Today I’ll answer questions on redeeming state IOUs and earthquake insurance.
Q: Steve K. has a question about California registered warrants or IOUs, which the state will begin redeeming Friday. "Do we need to endorse the warrant with our signature or return it unsigned? The thing looks just like a check and there is space for a signature on the back. Also, are you aware of any banks that may begin accepting them again?"
A: The warrants "do not have to be endorsed or signed," said Tom Dresslar, a spokesman for the California treasurer.
More banks are now redeeming IOUs for customers, but be sure to find out who gets the interest. The state will pay interest, through today, at an annual rate of 3.75 percent, tax-free.
Union Bank recently started redeeming the warrants for customers, but it keeps the interest. If the customer wants the interest, the bank will submit the warrant to the state and credit the principal and interest to the customer’s account – minus a $30 processing fee – when it gets paid.
Bank of America will resume accepting registered warrants from customers next Wednesday and continue through Oct. 9. The face amount will be credited to the customer’s checking or savings account and treated like any other check. Interest will be credited to the customer’s account when the bank receives it, usually in a few days but no more than 30.
Wells Fargo will resume accepting IOUs for deposit on Friday. The face amount will be available the next business day, subject to the bank’s funds availability policy. For IOUs deposited by Sept. 30, if the interest exceeds $5, it will be credited to the customer’s account within 30 days. After Sept. 30, Wells will still accept IOUs for deposit, but it will keep the interest. It will not cash IOUs.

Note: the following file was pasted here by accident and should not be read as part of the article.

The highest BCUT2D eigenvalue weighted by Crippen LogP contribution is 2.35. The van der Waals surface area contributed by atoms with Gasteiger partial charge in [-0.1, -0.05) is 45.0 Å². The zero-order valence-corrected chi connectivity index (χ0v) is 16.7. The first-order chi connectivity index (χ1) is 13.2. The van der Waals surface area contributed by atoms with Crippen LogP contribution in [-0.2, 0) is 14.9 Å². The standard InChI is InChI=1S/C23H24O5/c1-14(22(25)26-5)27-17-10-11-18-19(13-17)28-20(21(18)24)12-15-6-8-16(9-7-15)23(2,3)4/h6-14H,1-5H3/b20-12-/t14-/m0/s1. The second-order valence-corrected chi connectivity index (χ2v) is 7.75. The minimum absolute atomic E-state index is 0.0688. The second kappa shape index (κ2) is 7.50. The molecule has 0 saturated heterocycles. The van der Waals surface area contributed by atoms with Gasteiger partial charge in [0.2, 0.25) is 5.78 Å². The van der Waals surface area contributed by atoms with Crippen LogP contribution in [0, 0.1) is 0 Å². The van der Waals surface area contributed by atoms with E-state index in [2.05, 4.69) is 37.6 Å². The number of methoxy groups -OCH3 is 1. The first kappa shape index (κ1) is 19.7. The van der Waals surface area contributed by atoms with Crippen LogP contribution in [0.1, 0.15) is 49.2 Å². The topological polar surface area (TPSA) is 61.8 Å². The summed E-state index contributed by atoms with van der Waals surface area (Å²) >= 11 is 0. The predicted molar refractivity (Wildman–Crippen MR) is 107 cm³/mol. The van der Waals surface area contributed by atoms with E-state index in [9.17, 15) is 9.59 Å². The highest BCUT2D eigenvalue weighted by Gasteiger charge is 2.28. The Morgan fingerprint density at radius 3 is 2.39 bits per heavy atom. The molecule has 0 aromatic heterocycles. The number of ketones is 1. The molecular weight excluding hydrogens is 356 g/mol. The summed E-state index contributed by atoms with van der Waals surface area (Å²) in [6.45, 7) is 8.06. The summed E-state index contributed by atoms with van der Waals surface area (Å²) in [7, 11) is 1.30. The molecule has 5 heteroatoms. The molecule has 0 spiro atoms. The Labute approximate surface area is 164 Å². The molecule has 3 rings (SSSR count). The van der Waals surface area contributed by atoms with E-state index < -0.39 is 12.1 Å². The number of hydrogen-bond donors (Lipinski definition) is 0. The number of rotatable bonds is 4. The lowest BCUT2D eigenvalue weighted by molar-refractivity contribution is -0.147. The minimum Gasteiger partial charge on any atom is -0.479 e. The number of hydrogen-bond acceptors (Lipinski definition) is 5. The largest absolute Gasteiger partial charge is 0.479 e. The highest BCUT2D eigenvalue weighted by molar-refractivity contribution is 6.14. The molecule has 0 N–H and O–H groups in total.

Citibank, Bank of the West and some smaller banks and credit unions also redeem them.
Holders who mail them back to the state will get the face value, plus interest, within seven to 10 days. Send them to: State Treasurer’s Office, Attn: Registered Warrant Desk, 915 Capitol Mall, Sacramento, CA 95814.
Holders can redeem them in person at the same address and get paid immediately. See http://www.treasurer.ca.gov.
Q: Klaus M. asks, "I am about to mail my earthquake insurance check for our house and am having a few concerns. This money is supposed to go to a State of California agency. With our state being practically broke, do you have any information what actually happens to that money? Is it in an untouchable account or does it disappear in the great sinkhole of the general budget?"
A: Klaus is referring to the California Earthquake Authority, which issues quake insurance through 19 companies as an add-on to a homeowners policy.
The CEA "is an instrumentality of the state, not a state agency," says spokesman Chris Nance. It is state-managed but privately financed. Its funds are separate from the state general fund.
"The Legislature has tried a couple times over the years" to tap the CEA’s assets, but "the firewall in place protects that money," Nance says.
"We have over $9 billion in claims-paying capacity," he adds. "In today’s dollars, for our book of business that’s enough to cover" a 1906 San Francisco earthquake and a 1994 Northridge quake.
The CEA is rated A-minus by A.M. Best. The CEA has "excellent risk-adjusted capitalization, financial flexibility, extensive risk modeling capabilities, sophisticated management practices and conservative investment policy," Best says. "Partially offsetting these rating strengths is the concentration of the company’s exposure to earthquake-related property losses in California and potential conflicts that could arise over time as a publicly managed insurer."
About 12 percent of California homeowners have quake insurance; 70 percent of that is with CEA, Nance says.
Doug Heller, executive director of Consumer Watchdog, says he is not worried about the CEA’s ability to pay claims or its independence from the state’s general fund.
"What would concern me is how many of my neighbors don’t have earthquake insurance," he says. "If I can afford to rebuild my house but four out of five neighbors can’t, what will happen to the neighborhood?" Even if property values fall, Heller says it is worth buying insurance to have a place to live.